Why did the climate bill die? Because we still don’t have a real climate movement
Photo courtesy of katiecampbell via flickr
We now know the U.S. Senate will not pass climate-change legislation this year. Postmortems have pointed to a number of challenges: the lack of leadership from the White House, unified GOP opposition to the Senate cap-and-trade bill, the structure and rules of the Senate, and the complicated nature of cap-and-trade legislation.
There has been one major omission in much of this analysis: the absence of pressure from Americans across the country demanding that serious action be taken to address climate change. Few Americans are currently engaged in this great societal challenge in a way that would generate the necessary political will to act. It is the absence of this public pressure, above all else, that has resulted in the current state of political inaction.
Take the most broadly transformational political acts in the history of the U.S. — the signing of the Emancipation Proclamation and the approval of the 14th Amendment in the 1860s, women’s suffrage in 1920, the Civil Rights Act and Voting Rights Act of the mid-1960s, the establishment of the EPA and the Clean Water Act and Clean Air Act in the early 1970s, to name a few. They all required some form of political leadership, but that leadership was exercised in response to the abolitionist, women’s suffrage, civil rights, and environmental movements of the time, social movements that forced the issues into our national conscience and made inaction politically untenable. These social movements consisted of large numbers of people, united by a strong sense of shared values and moral purpose, who stood up to the deeply held assumptions and powerful vested interests of their times.
Environmental organizations and foundations spent well over $200 million in the attempt to enact climate change legislation. Several of these organizations built alliances with some of the largest corporations in America in an effort to promote a watered-down bill. And even this effort failed. Why?
The top answer is that we failed to build a social movement equal to the task. In the absence of a real climate movement, we are likely to continue to see even inadequate half-measures fail again and again. Only a broad-based social movement around climate change can get the job done, fueled by the same passion and underpinned with the same moral conviction that characterized the historical movements that ended slavery, promoted suffrage, secured civil rights, and mandated a cleaner and healthier environment.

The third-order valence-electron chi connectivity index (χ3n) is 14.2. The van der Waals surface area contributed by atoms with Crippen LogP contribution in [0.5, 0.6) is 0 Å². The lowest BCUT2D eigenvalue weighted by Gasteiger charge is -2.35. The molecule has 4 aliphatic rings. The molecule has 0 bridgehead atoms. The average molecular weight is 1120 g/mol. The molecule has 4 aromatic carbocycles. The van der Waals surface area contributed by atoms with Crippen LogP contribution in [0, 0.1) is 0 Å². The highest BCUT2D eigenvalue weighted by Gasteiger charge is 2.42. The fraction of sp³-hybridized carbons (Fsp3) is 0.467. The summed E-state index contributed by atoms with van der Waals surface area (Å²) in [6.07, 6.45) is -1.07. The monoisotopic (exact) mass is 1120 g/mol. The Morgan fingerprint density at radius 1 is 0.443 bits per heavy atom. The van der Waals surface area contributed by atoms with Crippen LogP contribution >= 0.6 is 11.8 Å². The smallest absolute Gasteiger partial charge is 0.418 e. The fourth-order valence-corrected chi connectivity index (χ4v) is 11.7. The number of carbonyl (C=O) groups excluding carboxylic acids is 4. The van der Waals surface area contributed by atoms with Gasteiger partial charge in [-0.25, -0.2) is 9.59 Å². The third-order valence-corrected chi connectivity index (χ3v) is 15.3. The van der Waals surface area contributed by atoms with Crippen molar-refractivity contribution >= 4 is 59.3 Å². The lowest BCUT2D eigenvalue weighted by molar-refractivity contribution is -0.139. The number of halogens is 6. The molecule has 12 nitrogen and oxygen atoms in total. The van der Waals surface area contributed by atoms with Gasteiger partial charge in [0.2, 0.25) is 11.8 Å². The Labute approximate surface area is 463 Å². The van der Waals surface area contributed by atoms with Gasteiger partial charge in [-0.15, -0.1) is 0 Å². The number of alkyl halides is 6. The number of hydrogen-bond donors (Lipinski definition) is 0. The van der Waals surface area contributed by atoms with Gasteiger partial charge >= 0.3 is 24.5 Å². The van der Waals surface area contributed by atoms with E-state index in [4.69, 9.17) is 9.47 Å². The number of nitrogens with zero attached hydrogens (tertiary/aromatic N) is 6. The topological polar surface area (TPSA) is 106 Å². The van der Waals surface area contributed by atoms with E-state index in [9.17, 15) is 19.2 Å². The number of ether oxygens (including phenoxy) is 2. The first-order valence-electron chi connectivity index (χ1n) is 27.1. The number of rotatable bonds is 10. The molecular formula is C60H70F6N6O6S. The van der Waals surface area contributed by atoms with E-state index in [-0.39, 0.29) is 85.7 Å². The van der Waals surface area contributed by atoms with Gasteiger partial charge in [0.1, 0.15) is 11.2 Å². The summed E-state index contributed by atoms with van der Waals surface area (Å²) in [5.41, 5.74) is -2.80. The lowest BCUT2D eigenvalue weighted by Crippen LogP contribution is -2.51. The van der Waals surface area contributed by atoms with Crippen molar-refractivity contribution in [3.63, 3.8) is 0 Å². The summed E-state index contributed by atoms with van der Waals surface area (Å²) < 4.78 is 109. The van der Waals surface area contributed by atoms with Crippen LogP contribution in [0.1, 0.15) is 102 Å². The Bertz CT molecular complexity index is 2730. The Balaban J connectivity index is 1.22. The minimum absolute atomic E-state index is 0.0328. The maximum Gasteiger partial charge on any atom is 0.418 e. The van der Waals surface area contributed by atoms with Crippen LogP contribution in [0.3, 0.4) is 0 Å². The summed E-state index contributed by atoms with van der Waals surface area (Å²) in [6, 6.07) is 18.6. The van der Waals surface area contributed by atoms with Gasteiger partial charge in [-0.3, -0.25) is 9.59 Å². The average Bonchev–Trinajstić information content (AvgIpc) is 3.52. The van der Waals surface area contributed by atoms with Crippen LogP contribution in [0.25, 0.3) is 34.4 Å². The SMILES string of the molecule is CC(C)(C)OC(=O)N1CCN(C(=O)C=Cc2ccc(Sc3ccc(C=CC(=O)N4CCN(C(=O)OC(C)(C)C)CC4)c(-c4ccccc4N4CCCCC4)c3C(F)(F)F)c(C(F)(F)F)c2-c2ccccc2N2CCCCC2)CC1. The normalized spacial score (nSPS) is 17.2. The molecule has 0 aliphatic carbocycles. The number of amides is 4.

Some say that climate change is different in kind from earlier injustices because it is harder to understand. The concept that the earth’s climate is being changed by human activity is too unlikely, too intangible. Because the effects are not immediate or even visible to most people, it is difficult to create a sense of urgency. Perhaps.
But there are also many similarities between climate change and other great moral injustices of our nation’s past. All important social movements in this country have overcome daunting obstacles. And all of these movements have shared a few fundamental building blocks, which climate activists need to learn from and emulate.
What would a strong, vibrant American climate movement look like?
One: A climate movement must, in the tradition of all social movements, be rooted in a powerful story, a passionate narrative about the threat to the world we are bequeathing to our children, and our obligation to take some responsibility for that world.
Social movements are about people and their values and threats to those values. We have become so accustomed to relying on polling data and messaging experts to tell us how to sell our ideas to the public that we have lost faith in our ability to consider why we care and to tell a simple, motivating story about why others must care too. It is the compelling nature of the tragedy unfolding that then can lead to adequate policy prescriptions and strategies to implement them.
Two: We need to identify the passion that already exists in individuals and groups across the country, and help translate that passion into collective action. The goal is to have a diversity of efforts of people working in their communities that are all ultimately tied together by a national strategy.
Three: We need to invest in building leadership teams at the local, state, and national levels that allow for creativity and accountability and, ultimately, that inspire and support the involvement of large numbers of people. This is the only way to engage a broad swath of our nation, from students and parents to religious communities and union workers and environmental activists.
Can we build a climate movement that trains thousands of leaders to organize activists? That encourages specific direct actions that confront our nation’s leaders with the need to make a choice about the future? That shows that inaction is simply intolerable? American history suggests that the answer is yes, but we won’t know until we try. The time to take this to the next level is now.
Editor’s note: Kelsey Wirth is on Grist’s board of directors.
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